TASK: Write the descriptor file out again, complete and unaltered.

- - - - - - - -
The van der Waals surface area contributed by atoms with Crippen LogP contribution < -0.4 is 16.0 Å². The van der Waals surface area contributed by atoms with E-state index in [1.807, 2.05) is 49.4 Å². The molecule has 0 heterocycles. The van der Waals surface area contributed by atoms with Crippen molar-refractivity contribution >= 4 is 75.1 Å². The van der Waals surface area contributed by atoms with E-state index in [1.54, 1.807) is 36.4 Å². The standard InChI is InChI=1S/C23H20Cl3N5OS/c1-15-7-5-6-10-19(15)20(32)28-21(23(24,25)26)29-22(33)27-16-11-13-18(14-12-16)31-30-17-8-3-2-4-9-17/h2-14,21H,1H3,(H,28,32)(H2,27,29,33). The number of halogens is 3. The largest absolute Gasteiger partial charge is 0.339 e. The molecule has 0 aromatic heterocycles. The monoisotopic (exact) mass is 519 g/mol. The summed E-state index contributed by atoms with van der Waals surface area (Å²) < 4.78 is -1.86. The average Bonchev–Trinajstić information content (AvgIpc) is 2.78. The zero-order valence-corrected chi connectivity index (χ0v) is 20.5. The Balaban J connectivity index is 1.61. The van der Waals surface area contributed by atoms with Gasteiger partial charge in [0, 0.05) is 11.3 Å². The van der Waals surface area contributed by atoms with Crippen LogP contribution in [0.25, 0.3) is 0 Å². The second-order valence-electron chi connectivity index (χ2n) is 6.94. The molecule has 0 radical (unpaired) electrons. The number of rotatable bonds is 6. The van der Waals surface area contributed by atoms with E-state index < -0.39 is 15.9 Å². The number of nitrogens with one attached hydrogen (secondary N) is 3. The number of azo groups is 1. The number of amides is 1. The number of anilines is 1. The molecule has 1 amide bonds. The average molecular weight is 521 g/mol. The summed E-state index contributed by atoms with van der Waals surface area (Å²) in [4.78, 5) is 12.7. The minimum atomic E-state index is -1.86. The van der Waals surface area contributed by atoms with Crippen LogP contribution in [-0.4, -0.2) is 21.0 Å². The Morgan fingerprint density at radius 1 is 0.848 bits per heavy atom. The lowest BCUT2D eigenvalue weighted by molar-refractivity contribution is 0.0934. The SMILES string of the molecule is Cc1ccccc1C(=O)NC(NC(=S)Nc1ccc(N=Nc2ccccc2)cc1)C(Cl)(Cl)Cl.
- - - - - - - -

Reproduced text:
The van der Waals surface area contributed by atoms with Crippen LogP contribution < -0.4 is 16.0 Å². The van der Waals surface area contributed by atoms with E-state index in [1.807, 2.05) is 49.4 Å². The molecule has 0 heterocycles. The van der Waals surface area contributed by atoms with Crippen molar-refractivity contribution >= 4 is 75.1 Å². The van der Waals surface area contributed by atoms with E-state index in [1.54, 1.807) is 36.4 Å². The standard InChI is InChI=1S/C23H20Cl3N5OS/c1-15-7-5-6-10-19(15)20(32)28-21(23(24,25)26)29-22(33)27-16-11-13-18(14-12-16)31-30-17-8-3-2-4-9-17/h2-14,21H,1H3,(H,28,32)(H2,27,29,33). The number of halogens is 3. The largest absolute Gasteiger partial charge is 0.339 e. The molecule has 0 aromatic heterocycles. The monoisotopic (exact) mass is 519 g/mol. The summed E-state index contributed by atoms with van der Waals surface area (Å²) < 4.78 is -1.86. The average Bonchev–Trinajstić information content (AvgIpc) is 2.78. The zero-order valence-corrected chi connectivity index (χ0v) is 20.5. The Balaban J connectivity index is 1.61. The van der Waals surface area contributed by atoms with Gasteiger partial charge in [0, 0.05) is 11.3 Å². The van der Waals surface area contributed by atoms with Crippen LogP contribution in [0.25, 0.3) is 0 Å². The second-order valence-electron chi connectivity index (χ2n) is 6.94. The molecule has 0 radical (unpaired) electrons. The number of rotatable bonds is 6. The van der Waals surface area contributed by atoms with E-state index < -0.39 is 15.9 Å². The number of nitrogens with one attached hydrogen (secondary N) is 3. The number of azo groups is 1. The number of amides is 1. The number of anilines is 1. The molecule has 1 amide bonds. The average molecular weight is 521 g/mol. The summed E-state index contributed by atoms with van der Waals surface area (Å²) in [4.78, 5) is 12.7. The minimum atomic E-state index is -1.86. The van der Waals surface area contributed by atoms with Crippen LogP contribution in [-0.4, -0.2) is 21.0 Å². The Morgan fingerprint density at radius 1 is 0.848 bits per heavy atom. The lowest BCUT2D eigenvalue weighted by molar-refractivity contribution is 0.0934. The SMILES string of the molecule is Cc1ccccc1C(=O)NC(NC(=S)Nc1ccc(N=Nc2ccccc2)cc1)C(Cl)(Cl)Cl.